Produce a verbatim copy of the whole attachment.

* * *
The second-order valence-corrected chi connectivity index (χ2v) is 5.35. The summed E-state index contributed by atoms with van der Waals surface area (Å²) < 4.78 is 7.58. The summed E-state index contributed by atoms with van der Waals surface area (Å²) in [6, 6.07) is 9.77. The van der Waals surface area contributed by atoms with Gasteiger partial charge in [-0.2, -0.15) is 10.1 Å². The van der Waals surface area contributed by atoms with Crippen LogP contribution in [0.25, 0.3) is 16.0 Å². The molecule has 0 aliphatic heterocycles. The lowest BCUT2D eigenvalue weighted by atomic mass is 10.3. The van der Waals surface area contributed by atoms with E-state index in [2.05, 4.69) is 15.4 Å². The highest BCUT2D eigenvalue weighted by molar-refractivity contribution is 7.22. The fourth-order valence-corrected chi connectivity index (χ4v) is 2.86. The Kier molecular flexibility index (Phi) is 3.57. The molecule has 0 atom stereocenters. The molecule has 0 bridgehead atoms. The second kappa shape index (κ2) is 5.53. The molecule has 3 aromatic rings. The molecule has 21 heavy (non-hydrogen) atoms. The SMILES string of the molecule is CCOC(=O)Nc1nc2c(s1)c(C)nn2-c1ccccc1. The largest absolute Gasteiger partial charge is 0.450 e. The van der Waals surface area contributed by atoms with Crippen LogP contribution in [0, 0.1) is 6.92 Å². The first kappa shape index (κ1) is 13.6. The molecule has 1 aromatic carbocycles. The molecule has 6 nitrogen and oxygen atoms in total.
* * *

The second-order valence-corrected chi connectivity index (χ2v) is 5.35. The summed E-state index contributed by atoms with van der Waals surface area (Å²) < 4.78 is 7.58. The summed E-state index contributed by atoms with van der Waals surface area (Å²) in [6, 6.07) is 9.77. The van der Waals surface area contributed by atoms with Gasteiger partial charge in [-0.2, -0.15) is 10.1 Å². The van der Waals surface area contributed by atoms with Crippen LogP contribution in [0.25, 0.3) is 16.0 Å². The molecule has 0 aliphatic heterocycles. The lowest BCUT2D eigenvalue weighted by atomic mass is 10.3. The van der Waals surface area contributed by atoms with E-state index in [2.05, 4.69) is 15.4 Å². The highest BCUT2D eigenvalue weighted by molar-refractivity contribution is 7.22. The fourth-order valence-corrected chi connectivity index (χ4v) is 2.86. The Kier molecular flexibility index (Phi) is 3.57. The molecule has 0 atom stereocenters. The molecule has 0 bridgehead atoms. The second kappa shape index (κ2) is 5.53. The molecule has 3 aromatic rings. The molecule has 21 heavy (non-hydrogen) atoms. The SMILES string of the molecule is CCOC(=O)Nc1nc2c(s1)c(C)nn2-c1ccccc1. The largest absolute Gasteiger partial charge is 0.450 e. The van der Waals surface area contributed by atoms with Crippen LogP contribution in [0, 0.1) is 6.92 Å². The first kappa shape index (κ1) is 13.6. The molecule has 1 aromatic carbocycles. The molecule has 6 nitrogen and oxygen atoms in total.